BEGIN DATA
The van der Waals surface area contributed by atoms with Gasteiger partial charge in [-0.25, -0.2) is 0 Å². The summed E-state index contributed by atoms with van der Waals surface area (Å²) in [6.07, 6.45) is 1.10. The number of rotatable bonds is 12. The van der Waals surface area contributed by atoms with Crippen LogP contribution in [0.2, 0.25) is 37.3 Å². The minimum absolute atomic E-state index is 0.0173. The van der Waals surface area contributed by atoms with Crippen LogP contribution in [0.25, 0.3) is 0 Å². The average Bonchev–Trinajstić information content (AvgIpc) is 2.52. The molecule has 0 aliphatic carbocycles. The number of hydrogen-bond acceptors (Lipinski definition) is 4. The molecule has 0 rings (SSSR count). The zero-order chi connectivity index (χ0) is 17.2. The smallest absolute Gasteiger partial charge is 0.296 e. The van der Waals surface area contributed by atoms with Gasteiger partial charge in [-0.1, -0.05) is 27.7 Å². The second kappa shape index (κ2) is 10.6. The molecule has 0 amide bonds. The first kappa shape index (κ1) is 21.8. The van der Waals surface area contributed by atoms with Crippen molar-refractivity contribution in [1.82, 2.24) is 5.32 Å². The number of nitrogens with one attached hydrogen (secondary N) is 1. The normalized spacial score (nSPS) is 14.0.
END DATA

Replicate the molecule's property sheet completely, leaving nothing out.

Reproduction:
The van der Waals surface area contributed by atoms with Gasteiger partial charge in [-0.25, -0.2) is 0 Å². The summed E-state index contributed by atoms with van der Waals surface area (Å²) in [6.07, 6.45) is 1.10. The number of rotatable bonds is 12. The van der Waals surface area contributed by atoms with Crippen LogP contribution in [0.2, 0.25) is 37.3 Å². The minimum absolute atomic E-state index is 0.0173. The van der Waals surface area contributed by atoms with Crippen LogP contribution in [0.25, 0.3) is 0 Å². The average Bonchev–Trinajstić information content (AvgIpc) is 2.52. The molecule has 0 aliphatic carbocycles. The number of hydrogen-bond acceptors (Lipinski definition) is 4. The molecule has 0 rings (SSSR count). The zero-order chi connectivity index (χ0) is 17.2. The smallest absolute Gasteiger partial charge is 0.296 e. The van der Waals surface area contributed by atoms with Gasteiger partial charge in [-0.1, -0.05) is 27.7 Å². The second kappa shape index (κ2) is 10.6. The molecule has 0 amide bonds. The first kappa shape index (κ1) is 21.8. The van der Waals surface area contributed by atoms with Crippen molar-refractivity contribution in [1.82, 2.24) is 5.32 Å². The number of nitrogens with one attached hydrogen (secondary N) is 1. The normalized spacial score (nSPS) is 14.0.